Those following world events will know that two significant things happened over the last week. Armed militants, reportedly linked to al Qaeda, attacked the offices of satirical Parisian publication Charlie Hebdo, and fired automatic weapons, leaving 12 dead and about 11 injured. The violence that began on January 8 continued in Paris over the days that followed and, after gun battles between police and the jihadists, 17 people had lost their lives. Three of the suspects involved also perished.

Hebdo Attack

A few days before this, on the 3rd of January, residents of a small northeastern town in Nigeria woke up to what many thought were the sounds of the army carrying out training routines. It was actually the sound of the beginning of a brutal attack by Islamist militant group, Boko Haram. When the insurgents were done razing and killing, a reported 2,000 innocent people had lost their lives. This attack has been described as the deadliest of all by Boko Haram and has left many in shock about just how merciless this group can be.

Boko Haram

Since the events of last week, I’ve been hearing a lot said about the difference in media attention given to the two incidents. Worth noting is the outcry that it’s unfair that the story about the death of 17 people in Paris received much more coverage and seemed to be more significant than the death of 2,000 in Nigeria. These comments come in light of the massive unity rally in Paris after the Charlie attacks, attended by over a million people and including about 50 world leaders. Articles like these are asking the question of what makes one massacre more newsworthy than another.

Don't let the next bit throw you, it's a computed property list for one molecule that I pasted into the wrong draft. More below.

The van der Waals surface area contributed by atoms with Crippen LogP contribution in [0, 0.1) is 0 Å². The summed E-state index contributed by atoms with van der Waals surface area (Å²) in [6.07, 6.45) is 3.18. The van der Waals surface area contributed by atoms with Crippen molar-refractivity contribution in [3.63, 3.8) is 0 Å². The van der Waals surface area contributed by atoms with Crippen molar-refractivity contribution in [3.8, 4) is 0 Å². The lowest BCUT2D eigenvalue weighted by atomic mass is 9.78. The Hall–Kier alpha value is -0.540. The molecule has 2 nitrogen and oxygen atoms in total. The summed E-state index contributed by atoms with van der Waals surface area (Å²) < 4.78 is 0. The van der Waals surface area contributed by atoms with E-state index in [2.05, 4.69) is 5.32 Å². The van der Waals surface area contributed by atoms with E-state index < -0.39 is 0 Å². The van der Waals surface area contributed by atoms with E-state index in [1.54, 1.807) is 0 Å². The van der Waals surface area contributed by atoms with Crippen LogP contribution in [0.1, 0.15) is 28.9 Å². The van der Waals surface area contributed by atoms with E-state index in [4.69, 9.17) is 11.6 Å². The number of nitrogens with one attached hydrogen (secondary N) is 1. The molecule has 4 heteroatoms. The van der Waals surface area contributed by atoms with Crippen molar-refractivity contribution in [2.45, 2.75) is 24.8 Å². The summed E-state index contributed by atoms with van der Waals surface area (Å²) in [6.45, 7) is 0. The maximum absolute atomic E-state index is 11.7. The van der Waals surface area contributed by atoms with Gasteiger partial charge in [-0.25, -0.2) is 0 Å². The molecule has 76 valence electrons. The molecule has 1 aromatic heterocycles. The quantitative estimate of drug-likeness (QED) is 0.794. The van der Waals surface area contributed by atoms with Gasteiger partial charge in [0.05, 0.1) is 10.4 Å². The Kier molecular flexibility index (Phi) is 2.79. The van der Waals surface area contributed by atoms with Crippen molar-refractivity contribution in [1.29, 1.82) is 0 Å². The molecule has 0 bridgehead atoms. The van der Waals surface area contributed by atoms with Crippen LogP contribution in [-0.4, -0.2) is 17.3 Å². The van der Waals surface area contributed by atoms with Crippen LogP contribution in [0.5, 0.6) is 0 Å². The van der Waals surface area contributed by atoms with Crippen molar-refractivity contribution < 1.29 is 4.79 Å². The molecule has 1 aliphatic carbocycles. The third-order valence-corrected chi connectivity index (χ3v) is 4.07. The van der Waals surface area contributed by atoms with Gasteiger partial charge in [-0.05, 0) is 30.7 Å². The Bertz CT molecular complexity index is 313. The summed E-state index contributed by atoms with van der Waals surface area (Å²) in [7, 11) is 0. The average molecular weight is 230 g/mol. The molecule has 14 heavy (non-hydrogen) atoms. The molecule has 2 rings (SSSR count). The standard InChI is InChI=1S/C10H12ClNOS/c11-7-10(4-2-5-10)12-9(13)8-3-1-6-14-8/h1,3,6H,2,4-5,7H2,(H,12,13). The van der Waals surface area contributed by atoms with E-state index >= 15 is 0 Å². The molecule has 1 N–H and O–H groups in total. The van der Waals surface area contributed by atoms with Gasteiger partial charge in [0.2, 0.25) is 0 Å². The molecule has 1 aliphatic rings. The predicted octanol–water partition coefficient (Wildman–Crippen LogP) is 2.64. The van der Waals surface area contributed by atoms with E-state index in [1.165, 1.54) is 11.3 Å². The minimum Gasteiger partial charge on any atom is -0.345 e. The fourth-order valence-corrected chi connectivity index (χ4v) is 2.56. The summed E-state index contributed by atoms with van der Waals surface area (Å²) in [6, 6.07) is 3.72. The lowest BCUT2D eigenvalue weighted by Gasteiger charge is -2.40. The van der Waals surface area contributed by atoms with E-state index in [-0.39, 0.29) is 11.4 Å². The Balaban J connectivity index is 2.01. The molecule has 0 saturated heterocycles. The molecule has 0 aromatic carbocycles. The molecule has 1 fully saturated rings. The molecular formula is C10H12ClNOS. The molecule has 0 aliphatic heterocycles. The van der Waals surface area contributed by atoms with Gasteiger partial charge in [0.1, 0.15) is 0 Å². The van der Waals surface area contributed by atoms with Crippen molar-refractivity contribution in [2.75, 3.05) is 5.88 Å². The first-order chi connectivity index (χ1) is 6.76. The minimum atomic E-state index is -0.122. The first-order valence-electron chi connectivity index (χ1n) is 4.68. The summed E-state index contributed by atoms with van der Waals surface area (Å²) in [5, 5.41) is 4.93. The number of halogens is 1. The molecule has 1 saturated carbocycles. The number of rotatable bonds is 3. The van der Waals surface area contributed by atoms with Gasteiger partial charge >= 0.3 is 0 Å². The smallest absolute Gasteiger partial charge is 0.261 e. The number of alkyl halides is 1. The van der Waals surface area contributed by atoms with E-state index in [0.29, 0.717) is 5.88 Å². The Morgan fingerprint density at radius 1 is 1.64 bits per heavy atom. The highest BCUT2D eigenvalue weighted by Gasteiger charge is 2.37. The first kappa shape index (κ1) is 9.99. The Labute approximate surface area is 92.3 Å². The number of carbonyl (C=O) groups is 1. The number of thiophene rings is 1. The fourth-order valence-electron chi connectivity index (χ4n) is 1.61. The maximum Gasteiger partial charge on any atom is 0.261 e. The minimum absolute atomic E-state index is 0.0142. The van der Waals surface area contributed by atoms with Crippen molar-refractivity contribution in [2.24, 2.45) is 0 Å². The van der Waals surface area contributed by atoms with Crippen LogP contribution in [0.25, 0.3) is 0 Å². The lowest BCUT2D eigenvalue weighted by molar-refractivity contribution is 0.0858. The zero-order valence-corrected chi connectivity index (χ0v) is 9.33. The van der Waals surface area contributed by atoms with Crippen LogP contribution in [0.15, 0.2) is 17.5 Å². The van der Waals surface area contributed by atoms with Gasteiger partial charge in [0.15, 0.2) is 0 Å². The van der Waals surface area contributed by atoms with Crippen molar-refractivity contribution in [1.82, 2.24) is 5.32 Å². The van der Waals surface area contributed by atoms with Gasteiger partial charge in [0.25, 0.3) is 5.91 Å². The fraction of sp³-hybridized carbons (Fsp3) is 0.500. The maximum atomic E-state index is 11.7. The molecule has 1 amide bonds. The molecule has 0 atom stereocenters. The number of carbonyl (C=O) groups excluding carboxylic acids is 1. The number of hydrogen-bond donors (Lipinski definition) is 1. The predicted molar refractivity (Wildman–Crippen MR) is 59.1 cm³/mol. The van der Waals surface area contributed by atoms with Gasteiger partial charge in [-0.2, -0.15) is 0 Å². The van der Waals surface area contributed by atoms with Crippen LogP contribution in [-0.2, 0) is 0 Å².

I must admit that if this had happened a year or so ago, I’d probably be up in arms about the apparent disparity too. Lately however, I have adopted the view that unless we value our own, we should not expect ‘outsiders’ – in this case, Europe and America – to do it for us. If the presidents of South Africa, DRC, Zimbabwe, Malawi, Kenya or any other African country are not willing to stand in solidarity with Nigeria – and do it vocally and emphatically too – why do we reasonably expect America, England and Germany to make noise about Boko Haram and other African problems? If the leaders of Nigeria themselves are not making a fuss about a problem in their own country, is it sensible for us to expect widespread media coverage around the world?

Charlie March

Nations or regions that do something to honour their own are to be applauded, whether they be in Europe, America or Africa. I was in New York late last year and got the chance to visit the memorial built for the victims of 9/11. There was something moving and poignant about being there. I realized then that there is something powerful about a nation or a region when it goes to these lengths to remember its own. Monuments or marches do not bring back the dead but what they are is some kind of a symbol to the living, which says “If you’re one of us, you matter”. I dream of an Africa where we celebrate our own before expecting others to do it. I dream of an Africa where its citizens believe they truly matter to the people who govern them.

So, did the world really ignore Boko Haram’s Baga attack? Yes it did. Because we did.

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